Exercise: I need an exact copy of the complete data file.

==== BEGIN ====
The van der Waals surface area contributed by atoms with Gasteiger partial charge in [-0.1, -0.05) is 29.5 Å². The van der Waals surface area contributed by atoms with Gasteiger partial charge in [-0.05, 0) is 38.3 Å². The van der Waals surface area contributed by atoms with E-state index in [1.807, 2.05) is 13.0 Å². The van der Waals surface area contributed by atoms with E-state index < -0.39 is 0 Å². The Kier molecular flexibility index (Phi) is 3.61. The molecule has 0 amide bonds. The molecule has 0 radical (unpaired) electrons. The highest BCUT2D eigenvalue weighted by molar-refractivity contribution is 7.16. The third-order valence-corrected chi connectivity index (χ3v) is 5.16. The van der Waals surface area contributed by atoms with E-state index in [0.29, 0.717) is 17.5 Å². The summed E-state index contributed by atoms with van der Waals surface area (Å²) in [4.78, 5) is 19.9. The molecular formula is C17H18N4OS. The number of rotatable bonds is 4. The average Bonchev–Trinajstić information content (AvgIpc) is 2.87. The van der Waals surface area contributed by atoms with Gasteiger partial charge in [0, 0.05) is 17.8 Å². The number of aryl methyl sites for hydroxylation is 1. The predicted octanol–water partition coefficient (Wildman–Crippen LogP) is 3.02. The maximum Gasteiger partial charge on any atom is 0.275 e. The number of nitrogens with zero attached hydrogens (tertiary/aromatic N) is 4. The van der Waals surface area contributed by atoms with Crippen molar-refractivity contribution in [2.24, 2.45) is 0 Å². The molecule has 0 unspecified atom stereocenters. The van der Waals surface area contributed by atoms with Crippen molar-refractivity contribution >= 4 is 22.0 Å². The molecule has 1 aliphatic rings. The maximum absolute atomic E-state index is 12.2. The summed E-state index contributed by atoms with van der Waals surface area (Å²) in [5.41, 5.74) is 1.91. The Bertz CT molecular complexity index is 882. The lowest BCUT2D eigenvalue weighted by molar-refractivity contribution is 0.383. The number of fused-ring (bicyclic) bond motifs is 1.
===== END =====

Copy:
The van der Waals surface area contributed by atoms with Gasteiger partial charge in [-0.1, -0.05) is 29.5 Å². The van der Waals surface area contributed by atoms with Gasteiger partial charge in [-0.05, 0) is 38.3 Å². The van der Waals surface area contributed by atoms with E-state index in [1.807, 2.05) is 13.0 Å². The van der Waals surface area contributed by atoms with E-state index < -0.39 is 0 Å². The Kier molecular flexibility index (Phi) is 3.61. The molecule has 0 amide bonds. The molecule has 0 radical (unpaired) electrons. The highest BCUT2D eigenvalue weighted by molar-refractivity contribution is 7.16. The third-order valence-corrected chi connectivity index (χ3v) is 5.16. The van der Waals surface area contributed by atoms with E-state index in [0.29, 0.717) is 17.5 Å². The summed E-state index contributed by atoms with van der Waals surface area (Å²) in [4.78, 5) is 19.9. The molecular formula is C17H18N4OS. The number of rotatable bonds is 4. The average Bonchev–Trinajstić information content (AvgIpc) is 2.87. The van der Waals surface area contributed by atoms with Gasteiger partial charge in [0, 0.05) is 17.8 Å². The number of aryl methyl sites for hydroxylation is 1. The predicted octanol–water partition coefficient (Wildman–Crippen LogP) is 3.02. The maximum Gasteiger partial charge on any atom is 0.275 e. The number of nitrogens with zero attached hydrogens (tertiary/aromatic N) is 4. The van der Waals surface area contributed by atoms with Crippen molar-refractivity contribution in [2.24, 2.45) is 0 Å². The molecule has 0 unspecified atom stereocenters. The van der Waals surface area contributed by atoms with Crippen molar-refractivity contribution >= 4 is 22.0 Å². The molecule has 1 aliphatic rings. The maximum absolute atomic E-state index is 12.2. The summed E-state index contributed by atoms with van der Waals surface area (Å²) in [5.41, 5.74) is 1.91. The Bertz CT molecular complexity index is 882. The lowest BCUT2D eigenvalue weighted by molar-refractivity contribution is 0.383. The number of fused-ring (bicyclic) bond motifs is 1.